After a major catastrophe in the Gulf of Mexico in 2010, which resulted in the production of 100,000 barrels of oil, the development of new technologies for the extraction of petroleum products from water has become increasingly active. One of them is a multifunctional fabric covered with tiny semiconductor rods.
The authors of the development were two Australian universities and the State Association of Scientific and Applied Research (CSIRO). Scientists have created a material based on conventional nylon with interwoven silver fibers.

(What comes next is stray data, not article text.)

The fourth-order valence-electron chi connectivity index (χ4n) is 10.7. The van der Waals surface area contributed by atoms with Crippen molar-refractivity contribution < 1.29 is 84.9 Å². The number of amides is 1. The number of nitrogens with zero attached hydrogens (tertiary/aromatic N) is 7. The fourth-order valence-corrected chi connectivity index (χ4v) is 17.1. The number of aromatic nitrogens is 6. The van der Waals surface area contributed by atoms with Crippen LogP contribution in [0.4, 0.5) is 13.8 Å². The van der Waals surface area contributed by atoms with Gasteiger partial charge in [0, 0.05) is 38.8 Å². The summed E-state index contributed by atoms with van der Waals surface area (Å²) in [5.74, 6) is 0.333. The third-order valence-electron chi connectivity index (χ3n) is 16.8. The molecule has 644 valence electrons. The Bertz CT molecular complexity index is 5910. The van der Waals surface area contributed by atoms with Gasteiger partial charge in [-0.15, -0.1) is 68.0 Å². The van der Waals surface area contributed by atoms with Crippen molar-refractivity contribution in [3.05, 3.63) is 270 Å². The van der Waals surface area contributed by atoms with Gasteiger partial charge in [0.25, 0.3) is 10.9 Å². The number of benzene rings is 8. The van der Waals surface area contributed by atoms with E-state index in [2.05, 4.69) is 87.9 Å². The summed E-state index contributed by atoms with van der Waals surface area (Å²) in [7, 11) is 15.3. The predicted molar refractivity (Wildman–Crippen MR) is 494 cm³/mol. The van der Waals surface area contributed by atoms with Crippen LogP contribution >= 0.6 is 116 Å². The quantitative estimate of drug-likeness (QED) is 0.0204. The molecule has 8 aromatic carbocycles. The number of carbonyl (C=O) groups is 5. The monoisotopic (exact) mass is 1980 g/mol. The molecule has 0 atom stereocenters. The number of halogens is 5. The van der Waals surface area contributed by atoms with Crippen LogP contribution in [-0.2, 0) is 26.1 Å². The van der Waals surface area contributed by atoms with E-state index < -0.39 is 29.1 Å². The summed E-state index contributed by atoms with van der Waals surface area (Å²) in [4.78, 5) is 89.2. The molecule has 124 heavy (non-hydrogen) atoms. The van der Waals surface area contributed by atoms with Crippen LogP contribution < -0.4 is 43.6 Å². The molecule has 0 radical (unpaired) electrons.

When an oil or oil stain on the water surface “sifts” through this fabric, the tiny rods grasp all the dirt. The experiment was conducted with crude oil, olive and peanut butter.
Researchers argue that it will additionally have antibacterial properties, which means that it can be used to purify industrial waters and sources of drinking water in remote areas.
Since the fabric is also a semiconductor, it can interact with visible light, while destroying harmful organic pollutants in natural water bodies where nature can not cope with them without human participation .